And then a couple of days later I see Henry's at my door and the first words out of his mouth is, "Your daughter's dying." That's exactly what he says. I come to the door, I say, "Hey, Henry," and he says, "Your daughter's dying." I couldn't believe it. I said, "What are you talking about?" And he says, "Man, your daughter's dying!"

THE BIRTH

Teresa: She was just a beautiful baby—blue eyes, brown hair. We named her Stephanie Fae—Stephanie for Stefanie Powers, who I think is so beautiful, and Fae is my middle name and also my mother's and grandmother's. You look at the baby pictures of her and Beau and they're just the spitting image of one another. She sure came out faster than Beau. That was a 12-hour labor, and with Fae I delivered less than three hours after I walked into the hospital. I had to have shots for Beau despite the Lamaze classes, but I didn't have any with Fae, partly because she was a little premature. She came flying out and the doctor caught her like a football 'cause I was pushing so hard.

The doctor put her on my stomach just for a minute, while he clamped the cord and cut it off, and then they put her on this square little bed where they cleaned her up a little and wrapped her in blankets to keep her warm. Then they were getting ready to take her out, and I said, "Wait, can I just see her one more time before you take her away?" So the nurse brought her over, and I was touching her, and then they said they had to take her.

It was dawn when I got to my room, and I was still awake about an hour and a half later when the doctor came in and told me she was having trouble breathing, maybe having some congestion due to the fact that she was premature, and that she might have a heart murmur. He really didn't lead me to think it was something serious, but I was very worried about it.

I went to see her in the nursery later—it was a nursery especially for premature babies, extra warm and with extra oxygen—and they had moved in an X-ray machine. There were little holes in the plastic case around her, and I put my hands in there and touched her hands and rubbed her body a little bit, and then they told me I'd been standing long enough and they didn't like people in there when they were doing an X ray.

After the X ray I don't think they were sure what was wrong exactly, and they told me they wanted to transfer Fae from Barstow to Loma Linda because they had specialists there. I said all right, and they transferred her late that afternoon, the same day she was born.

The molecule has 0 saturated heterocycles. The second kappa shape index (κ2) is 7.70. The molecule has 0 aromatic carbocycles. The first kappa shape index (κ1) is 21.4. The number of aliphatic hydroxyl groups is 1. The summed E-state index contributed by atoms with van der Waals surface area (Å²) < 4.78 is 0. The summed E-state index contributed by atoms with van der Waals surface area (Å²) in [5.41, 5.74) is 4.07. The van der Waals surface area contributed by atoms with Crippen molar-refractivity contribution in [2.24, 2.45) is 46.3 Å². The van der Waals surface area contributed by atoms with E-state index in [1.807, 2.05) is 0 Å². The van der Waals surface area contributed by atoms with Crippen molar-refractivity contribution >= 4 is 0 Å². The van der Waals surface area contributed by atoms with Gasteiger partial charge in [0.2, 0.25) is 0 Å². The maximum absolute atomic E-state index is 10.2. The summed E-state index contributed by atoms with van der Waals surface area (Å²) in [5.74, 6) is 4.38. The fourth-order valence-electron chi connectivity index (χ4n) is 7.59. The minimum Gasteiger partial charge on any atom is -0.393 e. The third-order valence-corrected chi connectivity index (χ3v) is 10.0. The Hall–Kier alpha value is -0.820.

They released me from Barstow the next afternoon so I could go and see her at Loma Linda, and I had Henry come and pick me up. I still didn't think anything really bad was the matter with her—anything fatal, I mean—and Henry and I went out and bought about a hundred dollars worth of clothes for her.

We were told to go to the natal intensive care unit, and when we got there a nurse asked me if I'd like to hold her. I said, "Oh, you don't know how much." I just sat in a rocking chair holding her for about 10 minutes, until the doctor asked me to go to a conference room so we could speak privately.

The first thing he said was "Why don't you sit down." Then he asked me how I felt about Fae. I was thinking in medical terms, so I said, "She looks okay on the outside. It's her insides I'm worried about." I don't remember exactly what he said after that, but I remember three things: He said that she had hypoplastic left heart syndrome, he said she was dying and he said there was nothing they could do for her. [Sobbing] I didn't believe him. I thought they had misdiagnosed it. "Are you sure?" I asked him. "There's nothing that can be done, with all the new medical technology?" He said no. He said I could leave her there until she died or take her home with me.

I wanted to take her with me and spend as much time with her as I could, but I was afraid to take her to my house because...

H: We would have to live there later.

T: Well, I just had to go outside when he told me that. I was crying a lot, and I didn't want anybody to see me, and I had to think things through. I walked outside and leaned against a railing and just went into space. Then I went back in and told him I wanted to take her with me. He gave me the number of a coroner to call in Barstow when I needed one. He thought she might live up to two weeks, but he didn't expect her to last more than a day.

I don't know how I managed to get her dressed and bundled up, but I did. Henry drove us back to Barstow. In the car on the way, she had, you know, a kind of "sense" to her that something was wrong, but she seemed fine. She was breathing fine.

I checked us into a motel very early Tuesday morning. I just thought that her spirit would remain in the house. I didn't think I could bear that.

H: We'd never leave the house—that's probably what would happen. Instead of wanting to leave, we'd probably never want to leave her there.